Chickpeas are about to get a whole lot better, because an international team of researchers, including Australian researchers from Murdoch University, the University of Queensland and The University of Western Australia, have now catalogued all the possible genetic variations of the species, paving the way for breeding new and improved varieties that are resistant to climate change.
Grown for around 8000 years, chickpea is one of the oldest cultivated crops in the world. They are widely consumed in South Asia, Latin America, the Mediterranean and Sub-Saharan Africa and provide a valuable protein, vitamin and iron source for the world’s growing population. With up to 25% protein content by weight, they also provide a nutritious meat alternative.
“The world population is growing and to prevent hunger, we will need to rely on high-quality crops, including chickpeas,” says study co-author Laurent Gentzbittel, from Skoltech, Russia.
“By 2050, we will be experiencing protein shortage, and to be able to meet the rising demand, we have to start preparing high-yielding breeds adapted to climate warming now.”
In a study, published in Nature, the researchers sequenced the genomes of over 3300 chickpea plants – including wild varieties – to provide the most comprehensive library of chickpea genes to date. This library contains all the possible genes that could be used to improve traits such as yield, pest and drought resistance, and nutritional quality. This information can help inform breeding programs to obtain new varieties that are high yield and resist climate change.
Understanding the genomes of domestic and wild chickpea can also help prevent low genetic diversity, which makes plants vulnerable to change. Over millennia of domestication, beneficial traits are specifically selected but this can also mean genetic diversity erodes over time, especially as genomics wasn’t discovered until relatively recently in the history of agriculture.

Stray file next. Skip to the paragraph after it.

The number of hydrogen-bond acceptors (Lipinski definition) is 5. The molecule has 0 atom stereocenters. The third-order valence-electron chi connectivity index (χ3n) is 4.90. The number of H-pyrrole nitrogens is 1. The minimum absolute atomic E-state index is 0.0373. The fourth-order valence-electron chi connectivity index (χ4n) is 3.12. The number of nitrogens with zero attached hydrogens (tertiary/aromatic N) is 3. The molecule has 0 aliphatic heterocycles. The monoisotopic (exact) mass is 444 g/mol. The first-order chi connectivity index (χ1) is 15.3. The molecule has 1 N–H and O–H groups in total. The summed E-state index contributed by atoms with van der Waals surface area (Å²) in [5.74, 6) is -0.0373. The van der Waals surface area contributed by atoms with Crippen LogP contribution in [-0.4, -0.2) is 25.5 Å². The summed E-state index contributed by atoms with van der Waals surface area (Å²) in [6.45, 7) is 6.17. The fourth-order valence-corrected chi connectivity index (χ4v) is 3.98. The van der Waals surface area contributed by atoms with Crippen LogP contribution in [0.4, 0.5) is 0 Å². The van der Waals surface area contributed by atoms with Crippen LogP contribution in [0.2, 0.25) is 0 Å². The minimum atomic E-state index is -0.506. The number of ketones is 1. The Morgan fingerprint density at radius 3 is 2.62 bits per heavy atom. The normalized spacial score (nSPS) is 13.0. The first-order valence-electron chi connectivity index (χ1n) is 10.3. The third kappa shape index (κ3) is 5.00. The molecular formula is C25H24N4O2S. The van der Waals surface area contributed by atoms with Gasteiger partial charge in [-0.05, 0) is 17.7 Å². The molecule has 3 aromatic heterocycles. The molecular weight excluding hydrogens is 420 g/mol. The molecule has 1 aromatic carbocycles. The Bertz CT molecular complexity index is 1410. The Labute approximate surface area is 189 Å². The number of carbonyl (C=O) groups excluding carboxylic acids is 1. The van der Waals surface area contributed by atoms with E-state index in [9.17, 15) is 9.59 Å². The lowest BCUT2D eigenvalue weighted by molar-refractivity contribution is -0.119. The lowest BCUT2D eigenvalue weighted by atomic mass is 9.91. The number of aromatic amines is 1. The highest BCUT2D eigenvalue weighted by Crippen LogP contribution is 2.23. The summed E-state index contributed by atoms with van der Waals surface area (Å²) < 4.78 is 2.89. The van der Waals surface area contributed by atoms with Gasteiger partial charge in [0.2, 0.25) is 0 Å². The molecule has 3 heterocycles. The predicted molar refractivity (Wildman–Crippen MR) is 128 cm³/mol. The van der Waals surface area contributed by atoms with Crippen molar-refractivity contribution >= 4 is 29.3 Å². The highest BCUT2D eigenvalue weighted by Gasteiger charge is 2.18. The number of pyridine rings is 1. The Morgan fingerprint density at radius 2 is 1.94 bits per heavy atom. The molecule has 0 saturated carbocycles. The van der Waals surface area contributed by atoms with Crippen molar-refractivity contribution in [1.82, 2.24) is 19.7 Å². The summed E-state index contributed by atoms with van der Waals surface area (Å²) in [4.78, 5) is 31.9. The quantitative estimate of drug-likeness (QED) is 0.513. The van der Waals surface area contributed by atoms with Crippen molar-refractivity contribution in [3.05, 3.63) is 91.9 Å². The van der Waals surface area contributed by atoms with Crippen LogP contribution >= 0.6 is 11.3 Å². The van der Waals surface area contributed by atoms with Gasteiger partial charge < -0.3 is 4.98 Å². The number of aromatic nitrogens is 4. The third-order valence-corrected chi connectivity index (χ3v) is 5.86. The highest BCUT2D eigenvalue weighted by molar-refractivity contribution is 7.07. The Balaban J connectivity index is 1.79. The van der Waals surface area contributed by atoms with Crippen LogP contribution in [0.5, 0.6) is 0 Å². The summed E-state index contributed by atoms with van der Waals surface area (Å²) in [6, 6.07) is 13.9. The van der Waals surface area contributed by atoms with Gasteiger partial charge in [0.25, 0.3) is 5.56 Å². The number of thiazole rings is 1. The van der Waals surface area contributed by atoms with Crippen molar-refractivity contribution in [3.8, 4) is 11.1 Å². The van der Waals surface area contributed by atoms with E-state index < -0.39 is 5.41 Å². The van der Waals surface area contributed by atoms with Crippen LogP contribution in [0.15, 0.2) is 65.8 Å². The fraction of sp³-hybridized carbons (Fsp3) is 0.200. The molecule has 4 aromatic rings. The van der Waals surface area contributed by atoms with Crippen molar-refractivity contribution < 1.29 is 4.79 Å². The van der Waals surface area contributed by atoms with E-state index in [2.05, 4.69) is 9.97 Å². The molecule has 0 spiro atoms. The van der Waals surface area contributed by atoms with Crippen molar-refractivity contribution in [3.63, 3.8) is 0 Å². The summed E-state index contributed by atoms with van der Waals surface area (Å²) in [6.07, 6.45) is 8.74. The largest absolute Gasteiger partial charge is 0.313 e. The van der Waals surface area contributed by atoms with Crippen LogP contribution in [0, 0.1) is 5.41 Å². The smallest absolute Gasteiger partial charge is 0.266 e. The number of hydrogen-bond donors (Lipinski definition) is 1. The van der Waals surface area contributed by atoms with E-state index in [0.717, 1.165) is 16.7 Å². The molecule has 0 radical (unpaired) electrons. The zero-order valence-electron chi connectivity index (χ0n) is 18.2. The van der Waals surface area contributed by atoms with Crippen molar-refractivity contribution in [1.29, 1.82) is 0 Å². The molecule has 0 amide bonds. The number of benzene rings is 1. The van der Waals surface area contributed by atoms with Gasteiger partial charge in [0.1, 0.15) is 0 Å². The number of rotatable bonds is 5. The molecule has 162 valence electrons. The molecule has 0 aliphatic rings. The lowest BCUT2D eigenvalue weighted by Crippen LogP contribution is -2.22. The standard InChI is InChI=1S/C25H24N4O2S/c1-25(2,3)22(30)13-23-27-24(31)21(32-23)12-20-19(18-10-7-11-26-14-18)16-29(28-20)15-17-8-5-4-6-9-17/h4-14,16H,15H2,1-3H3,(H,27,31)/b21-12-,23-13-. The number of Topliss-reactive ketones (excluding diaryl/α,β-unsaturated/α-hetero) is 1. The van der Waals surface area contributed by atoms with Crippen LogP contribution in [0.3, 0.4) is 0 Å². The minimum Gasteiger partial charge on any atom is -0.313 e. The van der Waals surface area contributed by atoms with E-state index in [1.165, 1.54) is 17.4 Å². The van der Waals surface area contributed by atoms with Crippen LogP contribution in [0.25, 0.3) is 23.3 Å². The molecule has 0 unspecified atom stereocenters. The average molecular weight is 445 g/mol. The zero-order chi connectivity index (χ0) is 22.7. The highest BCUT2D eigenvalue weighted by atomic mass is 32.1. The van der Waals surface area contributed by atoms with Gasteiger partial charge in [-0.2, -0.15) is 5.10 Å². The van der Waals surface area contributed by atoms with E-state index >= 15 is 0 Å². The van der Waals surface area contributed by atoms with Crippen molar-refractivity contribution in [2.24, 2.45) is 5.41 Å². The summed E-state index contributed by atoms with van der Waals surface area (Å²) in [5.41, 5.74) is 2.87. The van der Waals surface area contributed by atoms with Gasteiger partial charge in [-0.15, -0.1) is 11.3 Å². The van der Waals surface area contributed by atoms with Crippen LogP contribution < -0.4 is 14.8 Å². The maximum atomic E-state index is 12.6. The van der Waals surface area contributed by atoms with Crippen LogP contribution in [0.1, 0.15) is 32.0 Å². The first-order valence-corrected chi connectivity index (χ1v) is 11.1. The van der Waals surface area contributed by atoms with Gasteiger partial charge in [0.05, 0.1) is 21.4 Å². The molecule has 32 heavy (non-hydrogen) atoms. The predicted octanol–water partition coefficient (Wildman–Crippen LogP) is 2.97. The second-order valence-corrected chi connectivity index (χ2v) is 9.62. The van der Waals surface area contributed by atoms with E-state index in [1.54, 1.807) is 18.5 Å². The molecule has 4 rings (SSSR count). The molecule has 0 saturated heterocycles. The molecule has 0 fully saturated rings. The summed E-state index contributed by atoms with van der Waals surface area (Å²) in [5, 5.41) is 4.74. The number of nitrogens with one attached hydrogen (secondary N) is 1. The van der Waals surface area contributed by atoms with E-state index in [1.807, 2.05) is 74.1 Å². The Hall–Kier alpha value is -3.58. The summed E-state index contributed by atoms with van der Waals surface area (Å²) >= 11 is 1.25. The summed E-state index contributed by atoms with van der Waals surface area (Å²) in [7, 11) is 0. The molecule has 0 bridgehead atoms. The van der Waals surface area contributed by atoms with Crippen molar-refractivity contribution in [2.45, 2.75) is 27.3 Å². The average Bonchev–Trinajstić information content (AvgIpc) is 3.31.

Now, with these new genomes, breeders can identify which genes have eroded in domesticated chickpea compared to wild chickpea or other varieties, and reintroduce these genes to bolster robustness.
“Even in the case of domestic chickpeas, there are two very distinct varieties and the cooking habits in any particular country usually favour just one of them,” says Gentzbittel.
“That means they are cultivated and sold practically as two different commodities and will probably continue to do so.
“However, it does not prevent us from harnessing the useful traits from one variety and introducing them to the other. Desi chickpeas will still be perfectly recognizable as desi, but potentially with some useful genes borrowed from the kabuli variety, and vice versa.”
This becomes particularly relevant as the planet becomes hotter and dryer.
“There are few better places in the world for dryland agriculture research than Western Australia, where the effects of a drying climate are being felt so acutely,” said Professor Rajeev Varshney of Murdoch Universtiy, who led the study.
“So, myself and my team are really looking forward to engaging with local farmers, local industry and the wider community to develop solutions to some of the highly complex problems we all face as well, as continuing our work in Asia and Africa.”